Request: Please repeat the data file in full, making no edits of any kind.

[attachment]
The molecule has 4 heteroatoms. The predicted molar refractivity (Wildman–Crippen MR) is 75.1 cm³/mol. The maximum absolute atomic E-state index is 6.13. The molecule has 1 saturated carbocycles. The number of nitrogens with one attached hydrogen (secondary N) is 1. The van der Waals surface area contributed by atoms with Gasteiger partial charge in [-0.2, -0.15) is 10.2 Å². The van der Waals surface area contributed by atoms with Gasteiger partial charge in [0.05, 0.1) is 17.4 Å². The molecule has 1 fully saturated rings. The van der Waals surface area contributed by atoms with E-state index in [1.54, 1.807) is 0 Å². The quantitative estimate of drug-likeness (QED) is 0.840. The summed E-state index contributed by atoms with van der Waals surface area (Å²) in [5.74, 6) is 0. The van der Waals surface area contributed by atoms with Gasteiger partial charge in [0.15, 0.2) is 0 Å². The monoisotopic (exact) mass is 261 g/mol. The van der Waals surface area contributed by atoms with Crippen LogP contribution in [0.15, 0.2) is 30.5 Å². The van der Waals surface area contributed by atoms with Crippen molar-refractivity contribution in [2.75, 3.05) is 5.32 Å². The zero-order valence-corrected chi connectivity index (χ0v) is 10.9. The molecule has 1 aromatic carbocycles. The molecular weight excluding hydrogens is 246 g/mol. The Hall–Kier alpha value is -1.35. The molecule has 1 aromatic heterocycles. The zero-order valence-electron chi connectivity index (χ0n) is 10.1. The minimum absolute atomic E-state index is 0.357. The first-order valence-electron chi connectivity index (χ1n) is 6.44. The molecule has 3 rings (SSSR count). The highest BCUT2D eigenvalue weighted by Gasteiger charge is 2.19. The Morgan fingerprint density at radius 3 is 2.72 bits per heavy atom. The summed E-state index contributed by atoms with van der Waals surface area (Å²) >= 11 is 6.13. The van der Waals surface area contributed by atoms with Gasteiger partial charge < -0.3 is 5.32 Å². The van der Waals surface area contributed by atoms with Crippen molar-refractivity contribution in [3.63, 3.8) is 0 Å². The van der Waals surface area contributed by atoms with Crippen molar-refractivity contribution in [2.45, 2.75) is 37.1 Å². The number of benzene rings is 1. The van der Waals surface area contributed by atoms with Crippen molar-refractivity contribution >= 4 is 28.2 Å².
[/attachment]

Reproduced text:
The molecule has 4 heteroatoms. The predicted molar refractivity (Wildman–Crippen MR) is 75.1 cm³/mol. The maximum absolute atomic E-state index is 6.13. The molecule has 1 saturated carbocycles. The number of nitrogens with one attached hydrogen (secondary N) is 1. The van der Waals surface area contributed by atoms with Gasteiger partial charge in [-0.2, -0.15) is 10.2 Å². The van der Waals surface area contributed by atoms with Gasteiger partial charge in [0.05, 0.1) is 17.4 Å². The molecule has 1 fully saturated rings. The van der Waals surface area contributed by atoms with E-state index in [1.54, 1.807) is 0 Å². The quantitative estimate of drug-likeness (QED) is 0.840. The summed E-state index contributed by atoms with van der Waals surface area (Å²) in [5.74, 6) is 0. The van der Waals surface area contributed by atoms with Gasteiger partial charge in [0.15, 0.2) is 0 Å². The monoisotopic (exact) mass is 261 g/mol. The van der Waals surface area contributed by atoms with Crippen LogP contribution in [0.15, 0.2) is 30.5 Å². The van der Waals surface area contributed by atoms with Crippen molar-refractivity contribution in [2.75, 3.05) is 5.32 Å². The zero-order valence-corrected chi connectivity index (χ0v) is 10.9. The molecule has 1 aromatic carbocycles. The molecular weight excluding hydrogens is 246 g/mol. The Hall–Kier alpha value is -1.35. The molecule has 1 aromatic heterocycles. The zero-order valence-electron chi connectivity index (χ0n) is 10.1. The minimum absolute atomic E-state index is 0.357. The first-order valence-electron chi connectivity index (χ1n) is 6.44. The molecule has 3 rings (SSSR count). The highest BCUT2D eigenvalue weighted by Gasteiger charge is 2.19. The Morgan fingerprint density at radius 3 is 2.72 bits per heavy atom. The summed E-state index contributed by atoms with van der Waals surface area (Å²) >= 11 is 6.13. The van der Waals surface area contributed by atoms with Gasteiger partial charge < -0.3 is 5.32 Å². The van der Waals surface area contributed by atoms with Crippen molar-refractivity contribution in [3.63, 3.8) is 0 Å². The van der Waals surface area contributed by atoms with Crippen molar-refractivity contribution in [2.45, 2.75) is 37.1 Å². The number of benzene rings is 1. The van der Waals surface area contributed by atoms with Crippen molar-refractivity contribution >= 4 is 28.2 Å².